Adhesive Bonding of Low Moisture Hickory Veneer with Soy-based Adhesive
Wykle, Cody James
MetadataShow full item record
Low moisture veneer and regions of sapwood within hickory engineered wood flooring bonded with soy-flour adhesive are thought to be factors leading to potential performance deficiencies. The goal of this research was to gain a broader understanding of bonding low moisture hickory veneer with soy-based adhesive. Soyad® is of particular interest due to its novel cross-linking chemistry. Impacts of moisture content and wood region (heartwood versus sapwood) were analyzed with dry and wet shear bond strength tests, measurement of percent wood failure, lathe check characterization, and adhesive bondline thickness and penetration depth measurement. Impact of wood region and type (hickory versus red oak) was assessed by comparing wood buffering capacity and delamination following three-cycle water soaking. Dry and wet shear strength values met expectations for engineered wood flooring yet percentage wood failure results were uniformly very low for all combinations of moisture levels and wood regions. In contrast, delamination following wet and dry cycling was minor and within minimum requirements for all specimens tested. The influence of moisture level, wood region and type were inconsistent; statistically significant relationships were not evident within the moisture range studied. However, different wood regions and types exhibited differing veneer buffering capacities that had potential to interfere with pH requirements of Soyad®. Additional study of buffering capacity and resin cure is recommended to determine the significance of the buffering capacity results found in this study.
General Audience Abstract
Performance issues including debonding and delamination have been reported for hickory engineered wood flooring products constructed using a soy-flour based adhesive. Sapwood regions within the composite and extremely low moisture veneer were provided by industry as possible factors that resulted in performance deficiencies. The goal of this research project was to gain a broader understanding of bonding low moisture hickory veneer with Soyad® adhesive. Soy-flour adhesive systems offer many environmental, health, and durability advantages. Soyad® is of particular interest due to its use of natural, renewable soy flour, a novel cross-linking resin, and no added formaldehyde. Test specimens were prepared using heartwood of hickory and red oak and sapwood of hickory. Analytical tests included determination of certain chemical properties of the adhesive and wood veneer, measurement of strength properties of the adhesive bond, and assessment of delamination tendencies of bonded panels following water soaking. Results indicate that moisture levels and the different growth regions and wood type had an inconsistent impact on the bond strengths yet percent wood failure was uniformly low and considered unacceptable by industry. Although this research established a foundation of basic knowledge, more information about adhesive bonding of wood with the recently developed soy based adhesives is needed to optimize the systems and provide technological advancements that lead to more efficient and safe utilization of woody materials from the forest.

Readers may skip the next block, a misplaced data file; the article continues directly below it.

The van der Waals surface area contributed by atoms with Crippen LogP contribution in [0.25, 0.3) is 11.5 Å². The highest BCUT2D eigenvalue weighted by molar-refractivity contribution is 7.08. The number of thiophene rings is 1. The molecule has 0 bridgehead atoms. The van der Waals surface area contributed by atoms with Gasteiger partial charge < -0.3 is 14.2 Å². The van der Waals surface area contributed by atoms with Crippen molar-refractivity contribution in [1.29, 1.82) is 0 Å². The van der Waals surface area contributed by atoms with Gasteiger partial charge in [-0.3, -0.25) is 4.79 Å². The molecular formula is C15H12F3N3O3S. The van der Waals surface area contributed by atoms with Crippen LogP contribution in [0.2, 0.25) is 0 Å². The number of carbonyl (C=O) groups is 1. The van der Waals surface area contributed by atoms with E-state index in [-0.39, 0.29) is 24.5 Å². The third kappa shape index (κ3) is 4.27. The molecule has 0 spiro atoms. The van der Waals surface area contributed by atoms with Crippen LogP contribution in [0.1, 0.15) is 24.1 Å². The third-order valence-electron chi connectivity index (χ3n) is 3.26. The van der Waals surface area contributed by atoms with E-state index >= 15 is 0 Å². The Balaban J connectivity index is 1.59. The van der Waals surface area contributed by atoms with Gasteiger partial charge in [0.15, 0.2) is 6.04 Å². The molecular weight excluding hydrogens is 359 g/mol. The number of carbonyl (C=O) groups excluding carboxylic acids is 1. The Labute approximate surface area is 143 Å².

- Masters Theses